Heather Helms, Ph.D.
Broadly conceived, the substantive focus of my research is the study of marital relationships in context. Conceptually grounded in ecological, developmental, and feminist frameworks, my training and specific research interests emphasize between and within-family variability in the experiences, perceptions, contexts and personal qualities of spouses, as well as their implications for individual, marital, and family well-being.
My graduate work focused primarily on the intersection of work and family as it relates to parenting and work concerns of dual-earner couples and the gender-role socialization of their pre-adolescent and adolescent children. Over time my research interests became more closely focused on marital relationships with specific attention given to the social context of marriage and marital quality.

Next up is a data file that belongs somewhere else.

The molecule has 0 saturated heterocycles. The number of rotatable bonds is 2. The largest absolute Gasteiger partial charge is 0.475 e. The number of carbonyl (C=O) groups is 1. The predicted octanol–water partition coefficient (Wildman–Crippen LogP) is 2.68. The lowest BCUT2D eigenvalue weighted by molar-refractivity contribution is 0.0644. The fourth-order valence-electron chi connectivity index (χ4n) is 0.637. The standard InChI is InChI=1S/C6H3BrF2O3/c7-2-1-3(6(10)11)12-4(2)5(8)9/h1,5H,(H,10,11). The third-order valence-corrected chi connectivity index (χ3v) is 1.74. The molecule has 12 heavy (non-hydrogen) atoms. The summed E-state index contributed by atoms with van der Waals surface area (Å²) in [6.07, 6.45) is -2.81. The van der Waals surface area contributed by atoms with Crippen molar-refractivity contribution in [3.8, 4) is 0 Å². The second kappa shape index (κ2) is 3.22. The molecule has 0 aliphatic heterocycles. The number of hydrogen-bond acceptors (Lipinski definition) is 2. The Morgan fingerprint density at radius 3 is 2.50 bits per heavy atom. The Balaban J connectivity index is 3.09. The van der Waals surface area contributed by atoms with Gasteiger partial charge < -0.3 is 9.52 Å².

Three themes characterize the body of my research to date: marital and family process, work and family relationships, and the social context of marriage. The intersection of these themes is perhaps best captured in the new direction of my research that examines marital quality for new parents of Mexican origin. More specifically, the focus of this research is on how new parents’ relational resources moderate the link between sociocultural stressors and marital well-being during the early years of parenthood. An underlying premise of this project is that differences in spouses’ experiences and perceptions create “his” and “her” sociocultural contexts that are linked to husbands’ and wives’ marital well-being in different ways.